On the Web: When Business Gets Personal

Has the digital revolution gone too far when it comes to personal time?

By Erin Erickson, Sr. Digital Editor

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On my desk sits two phones: an iPhone and a BlackBerry. I use one phone for work (the BlackBerry) and one phone for personal (the iPhone).  It doesn't matter what desk I'm at – work or home office – the phones are always there. In fact, it's almost safe to say my phones have become bosom buddies since meeting not so long ago.

Regardless of where I'm at, the phones are with me: Kids' school events, karate practice, even on my night stand. I check the phones every morning as I lay in bed waiting for my body, mind and eyes to catch up with one another.

Some might say I've crossed over a very thin line of letting my business life invade my personal life. That's probably true. I have a really hard time relaxing when my work email has more than one unread email. The thought of going on vacation or being out of the office for any length of time ties me up into knots.

It doesn't matter that I have remote access for my job; if I'm not performing, I feel sort of, well, useless and anxious. Apparently, I’m not alone.

A recent survey from the U.K.’s Institute of Leadership and Management revealed that nearly 40 percent of mid- to high-level U.K. employees and managers claim a vacation leaves them feeling “more anxious” than before they left the office.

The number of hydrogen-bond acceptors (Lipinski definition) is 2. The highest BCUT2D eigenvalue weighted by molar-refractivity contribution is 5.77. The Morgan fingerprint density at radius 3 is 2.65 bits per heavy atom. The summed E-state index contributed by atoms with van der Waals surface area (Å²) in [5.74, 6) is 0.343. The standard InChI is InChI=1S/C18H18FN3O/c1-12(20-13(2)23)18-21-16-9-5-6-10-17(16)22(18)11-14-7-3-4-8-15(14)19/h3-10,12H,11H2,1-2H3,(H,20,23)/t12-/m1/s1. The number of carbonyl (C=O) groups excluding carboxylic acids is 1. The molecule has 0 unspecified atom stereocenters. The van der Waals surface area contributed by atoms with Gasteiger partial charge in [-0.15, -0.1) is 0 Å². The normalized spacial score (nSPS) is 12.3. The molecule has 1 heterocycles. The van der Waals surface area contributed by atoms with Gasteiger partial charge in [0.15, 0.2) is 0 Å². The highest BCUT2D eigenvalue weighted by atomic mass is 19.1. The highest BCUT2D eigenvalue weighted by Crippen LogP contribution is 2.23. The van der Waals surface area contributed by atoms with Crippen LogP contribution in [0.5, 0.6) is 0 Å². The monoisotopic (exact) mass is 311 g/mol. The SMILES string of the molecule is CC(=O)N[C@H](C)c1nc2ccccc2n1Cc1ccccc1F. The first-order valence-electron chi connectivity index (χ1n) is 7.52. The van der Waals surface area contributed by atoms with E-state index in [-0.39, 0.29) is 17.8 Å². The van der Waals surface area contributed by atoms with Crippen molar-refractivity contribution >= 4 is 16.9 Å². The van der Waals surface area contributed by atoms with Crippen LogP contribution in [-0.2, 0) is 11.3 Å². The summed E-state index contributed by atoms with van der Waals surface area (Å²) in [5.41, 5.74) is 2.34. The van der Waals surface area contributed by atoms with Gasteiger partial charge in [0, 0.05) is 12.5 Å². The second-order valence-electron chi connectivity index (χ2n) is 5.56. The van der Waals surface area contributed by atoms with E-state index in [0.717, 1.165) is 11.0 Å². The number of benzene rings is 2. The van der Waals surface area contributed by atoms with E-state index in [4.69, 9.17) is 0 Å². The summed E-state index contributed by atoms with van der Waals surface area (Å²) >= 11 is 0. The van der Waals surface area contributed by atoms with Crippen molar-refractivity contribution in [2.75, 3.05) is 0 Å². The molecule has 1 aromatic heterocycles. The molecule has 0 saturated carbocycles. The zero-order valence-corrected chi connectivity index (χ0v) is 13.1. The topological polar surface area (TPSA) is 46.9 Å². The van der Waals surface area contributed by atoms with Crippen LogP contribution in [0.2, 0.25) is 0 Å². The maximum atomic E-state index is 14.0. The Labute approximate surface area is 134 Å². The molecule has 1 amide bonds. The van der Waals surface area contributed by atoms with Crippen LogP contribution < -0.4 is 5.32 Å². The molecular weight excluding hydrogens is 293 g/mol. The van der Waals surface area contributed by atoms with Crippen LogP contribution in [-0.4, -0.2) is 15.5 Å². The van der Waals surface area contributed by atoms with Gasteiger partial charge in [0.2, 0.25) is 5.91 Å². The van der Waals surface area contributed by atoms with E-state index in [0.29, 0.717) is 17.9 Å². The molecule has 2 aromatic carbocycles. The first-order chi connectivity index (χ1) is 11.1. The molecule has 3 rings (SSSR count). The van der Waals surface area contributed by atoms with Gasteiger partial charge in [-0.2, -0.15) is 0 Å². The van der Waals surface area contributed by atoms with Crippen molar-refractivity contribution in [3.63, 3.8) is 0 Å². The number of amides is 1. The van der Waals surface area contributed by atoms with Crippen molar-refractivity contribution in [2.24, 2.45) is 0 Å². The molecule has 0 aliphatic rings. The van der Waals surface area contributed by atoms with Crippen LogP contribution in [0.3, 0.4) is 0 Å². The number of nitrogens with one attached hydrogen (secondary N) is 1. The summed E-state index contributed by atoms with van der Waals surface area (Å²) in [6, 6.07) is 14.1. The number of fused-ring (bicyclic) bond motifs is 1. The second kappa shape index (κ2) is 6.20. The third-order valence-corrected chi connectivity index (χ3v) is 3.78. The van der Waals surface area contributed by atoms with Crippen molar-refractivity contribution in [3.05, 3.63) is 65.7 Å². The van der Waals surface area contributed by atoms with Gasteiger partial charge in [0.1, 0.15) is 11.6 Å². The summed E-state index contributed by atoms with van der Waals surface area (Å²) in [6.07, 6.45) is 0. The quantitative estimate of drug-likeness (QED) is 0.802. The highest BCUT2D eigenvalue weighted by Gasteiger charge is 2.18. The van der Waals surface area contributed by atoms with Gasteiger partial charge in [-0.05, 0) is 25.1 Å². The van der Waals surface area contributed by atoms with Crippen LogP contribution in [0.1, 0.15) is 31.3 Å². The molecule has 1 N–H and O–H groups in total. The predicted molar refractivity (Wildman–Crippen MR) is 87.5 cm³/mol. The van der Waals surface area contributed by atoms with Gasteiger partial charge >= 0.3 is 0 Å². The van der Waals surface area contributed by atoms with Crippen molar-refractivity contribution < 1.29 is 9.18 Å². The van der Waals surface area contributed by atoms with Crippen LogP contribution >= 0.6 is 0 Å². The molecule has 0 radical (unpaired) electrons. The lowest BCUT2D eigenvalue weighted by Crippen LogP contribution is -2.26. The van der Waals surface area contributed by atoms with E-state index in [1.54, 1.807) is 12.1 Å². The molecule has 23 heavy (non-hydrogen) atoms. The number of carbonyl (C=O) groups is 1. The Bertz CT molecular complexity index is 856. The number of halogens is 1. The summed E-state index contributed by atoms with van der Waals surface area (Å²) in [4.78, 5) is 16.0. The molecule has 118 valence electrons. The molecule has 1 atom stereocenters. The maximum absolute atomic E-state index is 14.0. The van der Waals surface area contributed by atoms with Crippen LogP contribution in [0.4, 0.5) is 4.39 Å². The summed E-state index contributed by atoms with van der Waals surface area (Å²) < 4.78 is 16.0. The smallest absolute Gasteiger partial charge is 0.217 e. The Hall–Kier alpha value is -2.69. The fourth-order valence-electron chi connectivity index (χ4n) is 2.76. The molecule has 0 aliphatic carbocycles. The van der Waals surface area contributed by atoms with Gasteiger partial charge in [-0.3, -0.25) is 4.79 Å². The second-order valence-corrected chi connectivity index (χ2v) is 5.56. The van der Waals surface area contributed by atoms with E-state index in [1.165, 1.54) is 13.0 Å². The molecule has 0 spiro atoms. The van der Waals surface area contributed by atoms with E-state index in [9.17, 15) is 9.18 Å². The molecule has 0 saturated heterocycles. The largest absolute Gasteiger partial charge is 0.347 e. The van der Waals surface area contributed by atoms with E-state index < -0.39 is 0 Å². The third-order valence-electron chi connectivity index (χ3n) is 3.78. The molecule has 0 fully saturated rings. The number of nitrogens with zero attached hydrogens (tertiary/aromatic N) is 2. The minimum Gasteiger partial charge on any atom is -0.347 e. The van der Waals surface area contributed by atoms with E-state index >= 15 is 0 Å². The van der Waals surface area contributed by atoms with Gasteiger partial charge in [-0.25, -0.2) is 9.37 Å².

Penny de Valk, the institute’s chief executive, explains: “This anxiety is almost certainly due to the high workloads we anticipate returning to, and the fear of what might be waiting for us when we get back. While technology means it is easier than ever to work remotely, it also makes it extremely hard to switch off.”

Of those polled who who work while on vacation, 80 percent frequently responded to e-mails, nearly 50 percent took phone calls and 10 percent even went to the office. Over two-thirds of those who own a smartphone said they check it at least once a day.

How many of you experience the same anxiety? Do you constantly check your work voice mail or e-mail so that you're not inundated in the morning?

I'd love to hear your answers. If you'd be so kind, please let me know your thoughts and I'll follow up with the results in an upcoming column.

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